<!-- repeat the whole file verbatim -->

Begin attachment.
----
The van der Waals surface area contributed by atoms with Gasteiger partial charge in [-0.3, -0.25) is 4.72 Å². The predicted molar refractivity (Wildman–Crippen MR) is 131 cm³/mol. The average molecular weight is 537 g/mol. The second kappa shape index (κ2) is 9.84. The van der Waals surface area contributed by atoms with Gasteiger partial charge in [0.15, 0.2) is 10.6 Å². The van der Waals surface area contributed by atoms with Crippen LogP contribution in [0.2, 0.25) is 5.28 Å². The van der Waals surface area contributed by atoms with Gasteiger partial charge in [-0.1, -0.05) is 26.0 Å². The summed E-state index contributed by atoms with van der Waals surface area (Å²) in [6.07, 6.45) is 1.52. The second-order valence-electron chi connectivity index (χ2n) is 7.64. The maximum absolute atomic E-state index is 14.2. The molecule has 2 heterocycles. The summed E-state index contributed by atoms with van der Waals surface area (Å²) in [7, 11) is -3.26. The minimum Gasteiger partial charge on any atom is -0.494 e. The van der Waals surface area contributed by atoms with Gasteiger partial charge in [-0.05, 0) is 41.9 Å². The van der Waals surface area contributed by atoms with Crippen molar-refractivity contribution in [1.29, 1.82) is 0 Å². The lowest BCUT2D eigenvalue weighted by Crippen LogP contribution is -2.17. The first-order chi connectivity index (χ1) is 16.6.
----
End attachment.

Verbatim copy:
The van der Waals surface area contributed by atoms with Gasteiger partial charge in [-0.3, -0.25) is 4.72 Å². The predicted molar refractivity (Wildman–Crippen MR) is 131 cm³/mol. The average molecular weight is 537 g/mol. The second kappa shape index (κ2) is 9.84. The van der Waals surface area contributed by atoms with Gasteiger partial charge in [0.15, 0.2) is 10.6 Å². The van der Waals surface area contributed by atoms with Crippen LogP contribution in [0.2, 0.25) is 5.28 Å². The van der Waals surface area contributed by atoms with Gasteiger partial charge in [-0.1, -0.05) is 26.0 Å². The summed E-state index contributed by atoms with van der Waals surface area (Å²) in [6.07, 6.45) is 1.52. The second-order valence-electron chi connectivity index (χ2n) is 7.64. The maximum absolute atomic E-state index is 14.2. The molecule has 2 heterocycles. The summed E-state index contributed by atoms with van der Waals surface area (Å²) in [7, 11) is -3.26. The minimum Gasteiger partial charge on any atom is -0.494 e. The van der Waals surface area contributed by atoms with Gasteiger partial charge in [-0.05, 0) is 41.9 Å². The van der Waals surface area contributed by atoms with Crippen molar-refractivity contribution in [1.29, 1.82) is 0 Å². The lowest BCUT2D eigenvalue weighted by Crippen LogP contribution is -2.17. The first-order chi connectivity index (χ1) is 16.6.